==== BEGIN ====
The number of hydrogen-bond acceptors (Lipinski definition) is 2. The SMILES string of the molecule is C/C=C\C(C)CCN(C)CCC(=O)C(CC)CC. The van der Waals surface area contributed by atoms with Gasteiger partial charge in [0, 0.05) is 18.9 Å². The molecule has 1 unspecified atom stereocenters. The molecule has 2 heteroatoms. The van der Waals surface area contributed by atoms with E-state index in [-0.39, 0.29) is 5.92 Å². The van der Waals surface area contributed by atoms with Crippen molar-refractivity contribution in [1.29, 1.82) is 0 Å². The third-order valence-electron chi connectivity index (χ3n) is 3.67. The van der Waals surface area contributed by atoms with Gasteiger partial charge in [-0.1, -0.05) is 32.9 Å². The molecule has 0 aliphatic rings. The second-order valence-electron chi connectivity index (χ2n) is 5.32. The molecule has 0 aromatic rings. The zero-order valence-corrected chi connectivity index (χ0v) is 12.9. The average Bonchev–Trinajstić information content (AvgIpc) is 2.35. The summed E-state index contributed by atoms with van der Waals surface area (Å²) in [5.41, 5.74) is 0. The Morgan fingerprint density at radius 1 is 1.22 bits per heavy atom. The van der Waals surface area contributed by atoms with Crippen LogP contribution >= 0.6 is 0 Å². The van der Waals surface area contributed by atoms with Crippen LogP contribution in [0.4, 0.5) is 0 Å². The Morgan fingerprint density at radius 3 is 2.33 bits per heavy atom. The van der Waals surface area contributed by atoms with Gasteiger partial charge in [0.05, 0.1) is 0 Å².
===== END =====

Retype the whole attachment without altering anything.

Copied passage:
The number of hydrogen-bond acceptors (Lipinski definition) is 2. The SMILES string of the molecule is C/C=C\C(C)CCN(C)CCC(=O)C(CC)CC. The van der Waals surface area contributed by atoms with Gasteiger partial charge in [0, 0.05) is 18.9 Å². The molecule has 1 unspecified atom stereocenters. The molecule has 2 heteroatoms. The van der Waals surface area contributed by atoms with E-state index in [-0.39, 0.29) is 5.92 Å². The van der Waals surface area contributed by atoms with Crippen molar-refractivity contribution in [1.29, 1.82) is 0 Å². The third-order valence-electron chi connectivity index (χ3n) is 3.67. The van der Waals surface area contributed by atoms with Gasteiger partial charge in [-0.1, -0.05) is 32.9 Å². The molecule has 0 aliphatic rings. The second-order valence-electron chi connectivity index (χ2n) is 5.32. The molecule has 0 aromatic rings. The zero-order valence-corrected chi connectivity index (χ0v) is 12.9. The average Bonchev–Trinajstić information content (AvgIpc) is 2.35. The summed E-state index contributed by atoms with van der Waals surface area (Å²) in [5.41, 5.74) is 0. The Morgan fingerprint density at radius 1 is 1.22 bits per heavy atom. The van der Waals surface area contributed by atoms with Crippen LogP contribution >= 0.6 is 0 Å². The van der Waals surface area contributed by atoms with Crippen LogP contribution in [0.4, 0.5) is 0 Å². The Morgan fingerprint density at radius 3 is 2.33 bits per heavy atom. The van der Waals surface area contributed by atoms with Gasteiger partial charge in [0.05, 0.1) is 0 Å².